A plaintiff’s lawyer is suing a medical journal and two doctors because they published a case report that makes it harder to win birth-injury lawsuits.
Some newborns suffer from brachial plexus injury, a type of harm to a child’s shoulder, arm, or hand that in a minority of cases results in permanent disability. A large volume of birth-injury litigation goes on as a result, in part because courts have tended to accept the idea that the only medically recognized cause of those conditions in newborns is excessive or traumatic use of physical force by clinicians (“traction”).
In 2008, however, the American Journal of Obstetrics & Gynecology published a case report of a delivery in which an infant was found to be suffering such injury although the physician by her own account had not applied any excessive traction during the birth. If natural forces of labor could cause the dislocation resulting in the condition, many lawsuits could rest on shakier ground. Since then, defense lawyers have cited the report, written by Henry Lerner of Harvard Medical School and Eva Salamon of the Bond Clinic in Florida, in litigation.
“A plaintiff’s lawyer is suing a medical journal and two doctors because they published a case report that makes it harder to win birth-injury lawsuits.”
Now the National Law Journal reports that a Boston lawyer who claims to have debunked the Lerner-Salamon case study has sued its two authors, the journal’s publisher, and Dr. Salamon’s clinic for publishing and refusing to retract it. The attorney’s clients are two families whose lawsuits did not succeed, allegedly because of the case report; he thinks they deserve $3 million each.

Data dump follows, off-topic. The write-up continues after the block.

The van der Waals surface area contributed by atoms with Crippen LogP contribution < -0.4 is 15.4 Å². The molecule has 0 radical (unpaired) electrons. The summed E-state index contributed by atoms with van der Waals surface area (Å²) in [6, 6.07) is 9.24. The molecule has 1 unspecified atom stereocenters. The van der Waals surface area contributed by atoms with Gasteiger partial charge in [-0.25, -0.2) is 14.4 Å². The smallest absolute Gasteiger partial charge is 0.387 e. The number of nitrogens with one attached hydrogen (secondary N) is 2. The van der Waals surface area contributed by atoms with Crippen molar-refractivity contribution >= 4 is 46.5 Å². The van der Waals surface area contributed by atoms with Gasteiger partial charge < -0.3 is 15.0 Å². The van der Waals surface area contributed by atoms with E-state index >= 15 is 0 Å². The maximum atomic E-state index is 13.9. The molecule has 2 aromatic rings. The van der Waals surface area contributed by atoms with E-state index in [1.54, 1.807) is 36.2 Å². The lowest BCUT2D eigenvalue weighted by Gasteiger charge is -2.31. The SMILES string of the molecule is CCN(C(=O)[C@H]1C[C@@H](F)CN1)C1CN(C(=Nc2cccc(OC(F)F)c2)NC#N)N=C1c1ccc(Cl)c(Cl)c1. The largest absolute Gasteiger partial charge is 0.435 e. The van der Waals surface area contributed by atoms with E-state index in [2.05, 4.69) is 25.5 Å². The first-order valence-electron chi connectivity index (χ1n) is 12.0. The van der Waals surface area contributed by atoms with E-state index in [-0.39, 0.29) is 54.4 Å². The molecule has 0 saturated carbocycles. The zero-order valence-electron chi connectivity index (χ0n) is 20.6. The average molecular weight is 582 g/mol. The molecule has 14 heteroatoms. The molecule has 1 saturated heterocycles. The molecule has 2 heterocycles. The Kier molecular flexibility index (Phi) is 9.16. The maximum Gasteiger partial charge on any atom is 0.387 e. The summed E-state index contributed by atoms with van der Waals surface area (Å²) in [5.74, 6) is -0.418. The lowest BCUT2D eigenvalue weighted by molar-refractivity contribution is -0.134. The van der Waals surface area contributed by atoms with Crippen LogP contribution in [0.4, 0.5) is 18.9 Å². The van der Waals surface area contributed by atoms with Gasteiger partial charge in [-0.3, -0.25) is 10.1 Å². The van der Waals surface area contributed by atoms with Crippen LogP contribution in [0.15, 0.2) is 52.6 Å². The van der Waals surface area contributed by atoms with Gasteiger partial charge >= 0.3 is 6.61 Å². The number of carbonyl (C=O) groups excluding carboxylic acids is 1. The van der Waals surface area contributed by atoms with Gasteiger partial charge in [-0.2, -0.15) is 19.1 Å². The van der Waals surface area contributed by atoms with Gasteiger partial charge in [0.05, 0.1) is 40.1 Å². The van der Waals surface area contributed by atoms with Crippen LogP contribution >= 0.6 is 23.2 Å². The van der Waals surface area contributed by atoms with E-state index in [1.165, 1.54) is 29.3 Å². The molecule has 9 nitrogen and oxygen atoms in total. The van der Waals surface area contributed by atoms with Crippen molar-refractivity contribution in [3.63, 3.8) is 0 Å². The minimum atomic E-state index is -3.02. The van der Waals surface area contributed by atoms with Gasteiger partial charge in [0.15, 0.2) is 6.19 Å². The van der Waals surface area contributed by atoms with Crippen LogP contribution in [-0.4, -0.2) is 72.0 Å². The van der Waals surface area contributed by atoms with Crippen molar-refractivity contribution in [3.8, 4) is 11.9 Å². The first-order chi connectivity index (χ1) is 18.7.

A trial court dismissed the case, in part on the grounds that the plaintiffs had not shown that the article was a material cause of the families’ failure to prevail in the suits. Now the case is on appeal to the First Circuit, where defense lawyers are arguing, inter alia, that if there are weaknesses in the article the remedy for plaintiffs is to introduce evidence to that effect to counter it in trials. To instead penalize the paper’s publisher and author, they note, would violate the First Amendment.
Update: the federal appeals court shot down the lawsuit without reaching the constitutional issue of free speech. Instead, it upheld a lower court’s ruling that the plaintiff had not done enough to show that expert testimony reliance on the allegedly faulty article had resulted in the loss of the litigation at issue. It called the plaintiffs’ theory “imaginative but unpersuasive.”